While the humour works well and I personally enjoyed the over the top antics of the main cast, it does find itself to be repetitive at times. While obviously a small nitpick, viewers find time and time again that this medium has a tendency to repeat jokes and ideas expecting them to be funny every time. There are certain recurring jokes that I did find were well executed like Botan’s accident-prone nature. However, the big reason I think this works so well is because it’s often a conclusion to a section. At the end of a conflict the viewer is often met with a still frame of broken bones with one of Botan’s one-liners. This works effectively multiple times as the joke is usually in the conflict itself being varied and original which is then topped off with something we expect – given that it’s a large staple in her character. The same idea goes for Hanako’s one-sided love for animals, her being attacked by small cats and so on is used as a finalisation of a skit rather than the main bulk of that scene’s humour. On top of that, every skit is transitioned by a chibi-styled card which, for the most part, will either show what happens a few seconds after the scene has ended or what’s happening to another character off screen. These small one-liners are charming enough to be cute and appreciated while still being clever enough to not feel overdone or cheap.
It’s much more than just “cute girls being cute”
While I admit that Anne Happy does lack an intense overarching plot-line filled with plot twists and nail biting action, it doesn’t really need any of that. If the PV demonstrated Trigger esque fight sequences then I would be upset at the laid back and easy going style the show goes with. But it didn’t. This show knew exactly what it wanted to be from the start and we got what they promised and more. Honestly I expected this show to be more akin to Kiniro Mosaic or Gochuumon… but it’s a lot more active in its episodic format. It showcased more focus on the characters learning to mesh with each other being put in rigorous and sometimes dangerous situations. You wouldn’t see the main cast come into contact with a live grizzly bear in most high school comedies I can tell you that much. As someone that went into this show expecting exactly what my title says, I was pleasantly surprised with how much depth, detail and care was put in to each member of the main cast. While it wasn’t the kind of show that I would lose sleep over, I was always ecstatic when the newest episode was released which is exactly what you want to feel from a happy-go-lucky show like Anne Happy.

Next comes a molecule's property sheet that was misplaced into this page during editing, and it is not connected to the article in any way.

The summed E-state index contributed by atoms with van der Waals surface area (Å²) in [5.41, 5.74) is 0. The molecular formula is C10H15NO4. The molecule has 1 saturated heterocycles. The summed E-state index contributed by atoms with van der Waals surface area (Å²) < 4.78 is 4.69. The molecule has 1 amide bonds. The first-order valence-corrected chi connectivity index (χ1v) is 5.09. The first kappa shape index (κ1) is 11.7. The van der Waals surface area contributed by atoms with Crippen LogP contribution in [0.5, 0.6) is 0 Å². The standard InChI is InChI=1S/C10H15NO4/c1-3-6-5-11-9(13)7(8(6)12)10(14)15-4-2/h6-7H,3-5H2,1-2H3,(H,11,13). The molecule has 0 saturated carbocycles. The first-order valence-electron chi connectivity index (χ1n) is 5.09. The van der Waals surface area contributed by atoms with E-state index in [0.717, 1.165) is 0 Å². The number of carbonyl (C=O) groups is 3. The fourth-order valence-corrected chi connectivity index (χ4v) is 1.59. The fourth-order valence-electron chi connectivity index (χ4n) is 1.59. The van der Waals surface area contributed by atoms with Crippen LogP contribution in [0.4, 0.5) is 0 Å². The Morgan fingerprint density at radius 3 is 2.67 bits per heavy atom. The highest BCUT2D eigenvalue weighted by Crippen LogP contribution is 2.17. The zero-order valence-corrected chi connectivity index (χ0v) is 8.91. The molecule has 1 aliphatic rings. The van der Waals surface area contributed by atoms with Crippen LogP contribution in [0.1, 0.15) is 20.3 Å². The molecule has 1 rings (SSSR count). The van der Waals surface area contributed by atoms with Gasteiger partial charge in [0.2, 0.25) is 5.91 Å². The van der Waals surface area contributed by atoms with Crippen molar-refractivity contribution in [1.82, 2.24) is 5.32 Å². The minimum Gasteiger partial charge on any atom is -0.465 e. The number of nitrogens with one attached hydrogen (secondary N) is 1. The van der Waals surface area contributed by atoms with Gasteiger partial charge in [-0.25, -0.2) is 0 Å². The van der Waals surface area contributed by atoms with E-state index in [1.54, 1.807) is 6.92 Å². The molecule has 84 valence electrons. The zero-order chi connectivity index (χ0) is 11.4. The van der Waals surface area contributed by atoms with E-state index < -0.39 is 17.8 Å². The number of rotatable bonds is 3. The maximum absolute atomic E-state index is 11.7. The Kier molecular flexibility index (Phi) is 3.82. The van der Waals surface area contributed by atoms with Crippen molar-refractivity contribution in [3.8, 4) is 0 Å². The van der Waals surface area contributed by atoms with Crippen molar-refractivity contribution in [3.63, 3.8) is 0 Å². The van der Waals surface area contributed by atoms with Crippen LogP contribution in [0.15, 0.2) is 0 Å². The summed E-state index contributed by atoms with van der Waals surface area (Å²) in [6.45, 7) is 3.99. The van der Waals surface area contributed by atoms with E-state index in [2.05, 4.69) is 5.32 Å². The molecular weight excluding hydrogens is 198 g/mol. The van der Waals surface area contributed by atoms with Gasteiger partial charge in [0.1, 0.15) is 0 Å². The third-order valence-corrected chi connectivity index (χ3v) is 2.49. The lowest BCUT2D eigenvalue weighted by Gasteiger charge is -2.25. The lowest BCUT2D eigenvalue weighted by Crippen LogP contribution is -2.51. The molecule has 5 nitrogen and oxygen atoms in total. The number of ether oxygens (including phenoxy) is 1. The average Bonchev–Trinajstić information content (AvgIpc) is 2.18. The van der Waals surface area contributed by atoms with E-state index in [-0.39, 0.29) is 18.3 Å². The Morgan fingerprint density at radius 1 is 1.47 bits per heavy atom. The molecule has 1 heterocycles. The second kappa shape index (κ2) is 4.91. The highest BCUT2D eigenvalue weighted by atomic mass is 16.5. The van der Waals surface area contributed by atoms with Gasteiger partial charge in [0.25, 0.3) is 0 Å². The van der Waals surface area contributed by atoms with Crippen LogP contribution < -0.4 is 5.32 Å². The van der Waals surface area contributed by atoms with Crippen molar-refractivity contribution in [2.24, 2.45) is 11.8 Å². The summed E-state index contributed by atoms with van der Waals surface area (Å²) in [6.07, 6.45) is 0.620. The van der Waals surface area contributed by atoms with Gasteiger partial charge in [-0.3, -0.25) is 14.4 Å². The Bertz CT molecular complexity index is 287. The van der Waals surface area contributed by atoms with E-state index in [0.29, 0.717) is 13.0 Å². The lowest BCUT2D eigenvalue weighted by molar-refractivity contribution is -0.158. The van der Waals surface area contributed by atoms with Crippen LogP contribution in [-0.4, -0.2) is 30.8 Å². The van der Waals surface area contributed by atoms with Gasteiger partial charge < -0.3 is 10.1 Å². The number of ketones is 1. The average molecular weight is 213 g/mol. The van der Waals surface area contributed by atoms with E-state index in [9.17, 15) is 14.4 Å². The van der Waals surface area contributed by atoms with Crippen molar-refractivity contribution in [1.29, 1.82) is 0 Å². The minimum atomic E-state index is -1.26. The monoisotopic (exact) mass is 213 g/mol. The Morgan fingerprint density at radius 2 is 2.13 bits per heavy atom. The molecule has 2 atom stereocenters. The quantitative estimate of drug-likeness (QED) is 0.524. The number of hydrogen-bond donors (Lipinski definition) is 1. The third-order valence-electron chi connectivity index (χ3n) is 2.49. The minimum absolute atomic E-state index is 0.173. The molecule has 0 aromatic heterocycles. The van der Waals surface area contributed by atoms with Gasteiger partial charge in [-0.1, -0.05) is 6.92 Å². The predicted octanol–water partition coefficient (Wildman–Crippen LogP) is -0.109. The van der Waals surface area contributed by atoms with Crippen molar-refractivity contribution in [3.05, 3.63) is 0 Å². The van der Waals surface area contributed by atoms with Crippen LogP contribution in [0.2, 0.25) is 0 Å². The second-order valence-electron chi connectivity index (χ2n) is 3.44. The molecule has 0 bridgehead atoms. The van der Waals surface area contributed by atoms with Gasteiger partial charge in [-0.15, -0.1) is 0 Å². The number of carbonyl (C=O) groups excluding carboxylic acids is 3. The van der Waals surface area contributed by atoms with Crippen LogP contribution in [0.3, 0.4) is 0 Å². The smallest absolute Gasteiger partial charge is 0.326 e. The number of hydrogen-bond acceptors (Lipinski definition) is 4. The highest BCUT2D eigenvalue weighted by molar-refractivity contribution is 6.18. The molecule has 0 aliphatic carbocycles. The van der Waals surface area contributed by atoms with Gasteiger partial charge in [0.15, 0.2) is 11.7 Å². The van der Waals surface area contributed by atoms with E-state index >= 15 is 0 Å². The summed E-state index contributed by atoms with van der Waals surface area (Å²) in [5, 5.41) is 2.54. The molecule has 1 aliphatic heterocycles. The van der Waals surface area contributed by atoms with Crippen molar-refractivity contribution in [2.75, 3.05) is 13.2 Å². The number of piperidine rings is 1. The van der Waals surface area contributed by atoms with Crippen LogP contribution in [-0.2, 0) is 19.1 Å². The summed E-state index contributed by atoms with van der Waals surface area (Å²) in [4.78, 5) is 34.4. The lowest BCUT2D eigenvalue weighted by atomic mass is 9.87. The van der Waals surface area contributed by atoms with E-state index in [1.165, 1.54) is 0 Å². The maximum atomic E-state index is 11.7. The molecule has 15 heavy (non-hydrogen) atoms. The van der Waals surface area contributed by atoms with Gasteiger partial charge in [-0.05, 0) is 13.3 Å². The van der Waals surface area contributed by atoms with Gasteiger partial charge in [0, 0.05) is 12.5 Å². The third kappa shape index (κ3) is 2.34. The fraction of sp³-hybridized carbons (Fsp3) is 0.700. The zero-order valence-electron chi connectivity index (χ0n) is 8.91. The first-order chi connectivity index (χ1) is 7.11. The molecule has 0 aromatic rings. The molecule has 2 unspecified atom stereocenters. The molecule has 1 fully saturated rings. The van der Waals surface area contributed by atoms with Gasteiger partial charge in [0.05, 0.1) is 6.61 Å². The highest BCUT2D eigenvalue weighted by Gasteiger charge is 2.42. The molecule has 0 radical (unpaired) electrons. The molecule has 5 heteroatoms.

It would be unfair for me to say that I am completely unbiased towards these kind of shows but if you can appreciate shows that aren’t constantly intense and in your face then I would highly recommend Anne Happy. The show blends character development exquisitely into its comedic style and it contributes greatly to the outcome of the show’s crazy and unpredictable conflict situations. It finds a comfortable middle ground between not being as slow paced as Tanaka-kun and not quite being as fast paced as Sakamoto desu ga. Not to say this show is inferior to those two, merely finding different ways to execute its humorous misadventures. Anne Happy is a charming show conveying the exuberance of youth and how a common trait (even as negative as unluckiness) can bring together the most unlikely of friends.